TEHRAN - President Mahmoud Ahmadinejad said on Wednesday that some countries had offered to provide Iran with uranium enriched to 20 percent for use as nuclear reactor fuel, the official IRNA news agency reported.

Iran has always insisted on its right to carry out its own enrichment of uranium for a nuclear program which it says is for purely peaceful purposes, mainly to generate electricity.

It rejects Western suspicions its real intention is to build an atomic bomb, which would require uranium enriched to around 90 percent.

There have been some proposals by individual countries and groups of countries. We are ready to hold talks with anyone interested. Our experts will soon start talks with those sellers, Ahmadinejad said.

He said Iran could also buy nuclear fuel from the United States, its old enemy. We want to buy fuel. We can buy it from anywhere and America can be a seller, ISNA news agency quoted him as saying.

Western diplomats say Iran agreed in principle at October 1 talks in Geneva to send about 80 percent of its stockpile of low-enriched uranium to Russia and France for processing. It would then be returned to Tehran to replenish dwindling fuel stocks for a reactor in the capital that produces isotopes for cancer care.

Some experts said the non-proliferation purpose of this deal -- reducing Iran's accumulation of enriched uranium that could possibly be diverted for weaponization -- would mean little if Iran accelerated its own uranium enrichment rate.

Ahmadinejad made no mention of Iran sending its uranium abroad for further enrichment. So far no purchasing agreement had been finalized, he said.


Representatives of some countries have said that France is ready to provide nuclear fuel for the Tehran reactor ... they (France) should officially propose it, then we will review it, state broadcaster IRIB quoted the president as saying.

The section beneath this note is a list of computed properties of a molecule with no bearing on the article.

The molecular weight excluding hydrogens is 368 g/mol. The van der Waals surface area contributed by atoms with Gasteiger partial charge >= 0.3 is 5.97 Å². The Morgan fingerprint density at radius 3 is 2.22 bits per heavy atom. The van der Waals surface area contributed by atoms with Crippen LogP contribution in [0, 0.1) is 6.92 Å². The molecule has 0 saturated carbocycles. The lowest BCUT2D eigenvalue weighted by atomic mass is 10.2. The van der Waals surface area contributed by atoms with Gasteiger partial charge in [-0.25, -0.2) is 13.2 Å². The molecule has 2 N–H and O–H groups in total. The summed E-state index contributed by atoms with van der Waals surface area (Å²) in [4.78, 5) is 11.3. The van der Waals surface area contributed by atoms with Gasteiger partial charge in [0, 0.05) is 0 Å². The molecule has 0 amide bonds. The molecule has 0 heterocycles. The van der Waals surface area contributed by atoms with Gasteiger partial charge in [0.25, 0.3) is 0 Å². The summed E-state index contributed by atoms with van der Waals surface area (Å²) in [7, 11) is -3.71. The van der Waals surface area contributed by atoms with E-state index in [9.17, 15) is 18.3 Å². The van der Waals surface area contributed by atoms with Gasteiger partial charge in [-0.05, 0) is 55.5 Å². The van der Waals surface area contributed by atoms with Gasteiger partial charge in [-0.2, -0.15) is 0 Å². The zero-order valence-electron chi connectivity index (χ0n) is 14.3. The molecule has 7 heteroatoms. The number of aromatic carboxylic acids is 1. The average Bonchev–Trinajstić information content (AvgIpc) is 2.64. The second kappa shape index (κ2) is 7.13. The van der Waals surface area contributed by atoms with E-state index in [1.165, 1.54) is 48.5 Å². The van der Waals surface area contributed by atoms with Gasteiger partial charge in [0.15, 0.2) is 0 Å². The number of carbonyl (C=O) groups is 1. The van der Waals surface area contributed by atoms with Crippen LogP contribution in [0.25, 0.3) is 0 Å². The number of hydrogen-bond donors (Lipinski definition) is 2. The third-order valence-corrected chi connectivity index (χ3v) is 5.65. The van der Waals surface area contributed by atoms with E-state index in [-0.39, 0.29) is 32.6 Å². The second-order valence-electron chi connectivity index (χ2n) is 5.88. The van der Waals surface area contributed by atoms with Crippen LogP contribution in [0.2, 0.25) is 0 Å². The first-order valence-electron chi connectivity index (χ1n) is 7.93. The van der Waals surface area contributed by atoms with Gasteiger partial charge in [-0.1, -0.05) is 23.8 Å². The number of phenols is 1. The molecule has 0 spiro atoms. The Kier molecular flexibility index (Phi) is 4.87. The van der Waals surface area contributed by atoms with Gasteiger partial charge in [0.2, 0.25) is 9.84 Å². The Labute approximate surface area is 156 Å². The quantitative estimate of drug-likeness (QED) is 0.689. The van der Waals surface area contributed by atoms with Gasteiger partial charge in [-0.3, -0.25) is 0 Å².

IRNA quoted Ahmadinejad as saying last week's talks with six world powers -- the United States, Russia, China, Britain, France and Germany -- in Geneva were constructive and a positive step forward.

The Geneva talks are expected to win Iran a reprieve from tougher U.N. sanctions, although Western powers are likely to be wary of any attempt by Tehran to buy time to develop its nuclear program.

Iran also agreed with the six powers in Geneva to allow U.N. inspectors access to a newly disclosed nuclear site.

The underground enrichment plant near the holy Shi'ite city of Qom was kept secret until Iran disclosed its existence last month. Diplomats say it did so after learning Western intelligence services had discovered the site.

World powers at the next round of talks aim to press Iran for a freeze on expansion of enrichment as an interim step toward a suspension that would bring it major trade rewards. Iran has repeatedly rejected such demands.

(Additional reporting by Hossein Jaseb; writing by Fredrik Dahl; editing by Mark Trevelyan)